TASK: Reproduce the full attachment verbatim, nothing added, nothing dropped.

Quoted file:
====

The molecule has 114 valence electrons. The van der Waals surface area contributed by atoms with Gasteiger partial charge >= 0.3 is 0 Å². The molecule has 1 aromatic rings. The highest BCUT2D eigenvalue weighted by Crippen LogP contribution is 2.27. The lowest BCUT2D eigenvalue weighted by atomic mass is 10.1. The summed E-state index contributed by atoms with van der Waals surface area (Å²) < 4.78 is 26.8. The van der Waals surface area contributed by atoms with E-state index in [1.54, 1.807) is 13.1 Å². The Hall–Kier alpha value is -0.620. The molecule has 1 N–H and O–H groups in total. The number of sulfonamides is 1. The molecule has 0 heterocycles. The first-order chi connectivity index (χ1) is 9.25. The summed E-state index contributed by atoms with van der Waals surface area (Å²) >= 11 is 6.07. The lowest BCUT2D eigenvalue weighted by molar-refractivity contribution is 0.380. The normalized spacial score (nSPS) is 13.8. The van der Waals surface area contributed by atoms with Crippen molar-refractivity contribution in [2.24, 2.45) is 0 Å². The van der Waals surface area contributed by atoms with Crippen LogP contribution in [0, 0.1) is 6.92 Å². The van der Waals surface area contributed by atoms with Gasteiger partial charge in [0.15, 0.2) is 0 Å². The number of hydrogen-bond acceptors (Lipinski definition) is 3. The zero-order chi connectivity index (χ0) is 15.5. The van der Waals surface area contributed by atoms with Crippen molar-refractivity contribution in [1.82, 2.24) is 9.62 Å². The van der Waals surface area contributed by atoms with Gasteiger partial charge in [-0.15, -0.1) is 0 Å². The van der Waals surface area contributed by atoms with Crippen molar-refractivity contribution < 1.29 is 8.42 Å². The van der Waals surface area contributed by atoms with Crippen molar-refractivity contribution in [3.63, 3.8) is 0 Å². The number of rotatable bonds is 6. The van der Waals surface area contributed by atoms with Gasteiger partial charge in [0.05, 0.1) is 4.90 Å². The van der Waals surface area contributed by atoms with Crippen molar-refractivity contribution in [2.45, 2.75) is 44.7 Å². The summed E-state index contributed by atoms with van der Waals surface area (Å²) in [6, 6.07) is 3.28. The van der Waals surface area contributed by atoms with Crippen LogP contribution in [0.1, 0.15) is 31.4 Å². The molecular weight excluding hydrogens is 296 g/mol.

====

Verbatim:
The molecule has 114 valence electrons. The van der Waals surface area contributed by atoms with Gasteiger partial charge >= 0.3 is 0 Å². The molecule has 1 aromatic rings. The highest BCUT2D eigenvalue weighted by Crippen LogP contribution is 2.27. The lowest BCUT2D eigenvalue weighted by atomic mass is 10.1. The summed E-state index contributed by atoms with van der Waals surface area (Å²) < 4.78 is 26.8. The van der Waals surface area contributed by atoms with E-state index in [1.54, 1.807) is 13.1 Å². The Hall–Kier alpha value is -0.620. The molecule has 1 N–H and O–H groups in total. The number of sulfonamides is 1. The molecule has 0 heterocycles. The first-order chi connectivity index (χ1) is 9.25. The summed E-state index contributed by atoms with van der Waals surface area (Å²) >= 11 is 6.07. The lowest BCUT2D eigenvalue weighted by molar-refractivity contribution is 0.380. The normalized spacial score (nSPS) is 13.8. The van der Waals surface area contributed by atoms with Crippen molar-refractivity contribution in [2.24, 2.45) is 0 Å². The van der Waals surface area contributed by atoms with Crippen LogP contribution in [0, 0.1) is 6.92 Å². The van der Waals surface area contributed by atoms with Gasteiger partial charge in [0.15, 0.2) is 0 Å². The number of hydrogen-bond acceptors (Lipinski definition) is 3. The zero-order chi connectivity index (χ0) is 15.5. The van der Waals surface area contributed by atoms with Crippen molar-refractivity contribution in [1.82, 2.24) is 9.62 Å². The van der Waals surface area contributed by atoms with Gasteiger partial charge in [-0.15, -0.1) is 0 Å². The van der Waals surface area contributed by atoms with Crippen molar-refractivity contribution < 1.29 is 8.42 Å². The van der Waals surface area contributed by atoms with Crippen molar-refractivity contribution in [3.63, 3.8) is 0 Å². The number of rotatable bonds is 6. The van der Waals surface area contributed by atoms with Gasteiger partial charge in [0.05, 0.1) is 4.90 Å². The van der Waals surface area contributed by atoms with Crippen molar-refractivity contribution in [2.45, 2.75) is 44.7 Å². The summed E-state index contributed by atoms with van der Waals surface area (Å²) in [6, 6.07) is 3.28. The van der Waals surface area contributed by atoms with Crippen LogP contribution in [0.1, 0.15) is 31.4 Å². The molecular weight excluding hydrogens is 296 g/mol.